And what of those demons who are not allowed to speak. What do they have to say that is so terrible? They know that Jesus is the Son of God, the Messiah. Why is that a problem?

A little over a century ago biblical scholars identified what became known as the Messianic Secret. This was the summing up of a theme that runs through Mark where Jesus follows some miraculous interaction with the admonition that nobody is allowed to speak about it. Various explanations for this secret were identified. But as a bit of scholarship, the Messianic Secret has been relegated to history – it is not viewed as an important concept anymore. And, in the history of secret keeping, the Messianic Secret has to be one of the worst kept secrets of all time…

Some suppose that the reason the demons must be silenced is because they know Jesus and, given the chance, will tell everyone. This is not the way Jesus would like his identity to be established.

We can also suppose that Jesus is fully aware that if his identity becomes public, his life will be cut short. All the powerful people in the Government and the religious institutions were invested in maintaining a fragile peace – and messianic figures were a tremendous threat to that fragile peace. We tend to think of Jesus’ crucifixion as a singular event, but in fact the Roman government was crucifying people by the score every day. The demons have the power to get Jesus moved to the head of the crucifixion que.

But Jesus has a purpose on earth – Jesus didn’t take on human flesh just to be crucified. Jesus is here to preach the good news of God’s love. Jesus has a message – and is highly compelled to share it. This is why he is up before dawn. This is why Jesus needs to move on to the next village… and the next after that… and the next after that. This is why Jesus needs to keep his true identity under wraps as long as possible.

Jesus knows all too well that his time is limited. Very soon the religious and civil authorities will be on to him. He knows that a cross awaits him. It is urgent that he share the good news, the Gospel, with as many people as possible. The truth is, I believe, that if the Gospel were left in the hands of just a few, then it would have died not long after Jesus.

While there may not appear to be much meat on the bones of this Gospel passage, it is a very vital witness. It defines our work. We know the good news – and we must share that.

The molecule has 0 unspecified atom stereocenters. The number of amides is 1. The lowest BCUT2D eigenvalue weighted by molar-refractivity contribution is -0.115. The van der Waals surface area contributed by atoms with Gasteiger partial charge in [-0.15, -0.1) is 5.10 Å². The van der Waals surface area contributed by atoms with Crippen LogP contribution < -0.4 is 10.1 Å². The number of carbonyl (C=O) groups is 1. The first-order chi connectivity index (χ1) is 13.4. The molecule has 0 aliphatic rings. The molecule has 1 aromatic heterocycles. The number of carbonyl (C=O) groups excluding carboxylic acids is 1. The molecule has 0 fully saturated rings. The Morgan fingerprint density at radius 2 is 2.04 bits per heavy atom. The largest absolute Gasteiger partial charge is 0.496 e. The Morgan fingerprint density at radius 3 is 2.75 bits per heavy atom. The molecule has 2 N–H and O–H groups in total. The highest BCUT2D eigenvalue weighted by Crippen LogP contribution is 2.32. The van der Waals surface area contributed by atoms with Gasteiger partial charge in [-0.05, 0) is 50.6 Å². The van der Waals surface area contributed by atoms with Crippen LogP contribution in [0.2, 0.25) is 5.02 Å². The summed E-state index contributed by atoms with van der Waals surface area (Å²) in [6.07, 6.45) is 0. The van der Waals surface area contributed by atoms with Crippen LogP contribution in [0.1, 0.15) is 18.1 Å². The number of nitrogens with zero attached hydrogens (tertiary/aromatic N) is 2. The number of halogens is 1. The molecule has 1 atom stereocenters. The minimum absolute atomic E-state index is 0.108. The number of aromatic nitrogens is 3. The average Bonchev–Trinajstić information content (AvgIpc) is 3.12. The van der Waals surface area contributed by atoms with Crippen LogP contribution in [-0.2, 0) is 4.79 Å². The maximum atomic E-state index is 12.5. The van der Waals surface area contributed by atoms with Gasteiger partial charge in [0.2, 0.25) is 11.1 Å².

It makes sense that the Lectionary compilers have pared this with the imperative from Paul – we are all under the same obligation as Paul. As faithful people we are all called to spread the good news.

How to do that? There is an old quote generally mis-attributed to St Francis. It is supposed that the Saint said: “Preach the Gospel always. Use words only when necessary…”

I don’t really care that St Francis didn’t say this… because he embodied it. His gentle, faithful, humble, simple life, at least as we remember it today, is the embodiment of living the Gospel – of preaching through act rather than through word.

But we don’t have to go back to Francis’ time to find this. We don’t have to leave the modern day. We don’t even have to leave Volmoed. Living the Gospel, embodying the Good News, has always been part of the Volmoed story. In the same way that living and embodying the Gospel has been part of the Monastic story. And it has been part of the story of all faithful people.

And then there are those who preach the Gospel in words, but not in deed. The word for such people is hypocrite.

Are there times when we fall short? When we droop into the land of hypocrites? Sure. We’re human. But God is loving and infinitely forgiving.

In sure faith we keep moving forward. If we stumble and fall, we simply get back up. We keep trying as best we may to live, to embody the Gospel – and we do that with God’s help.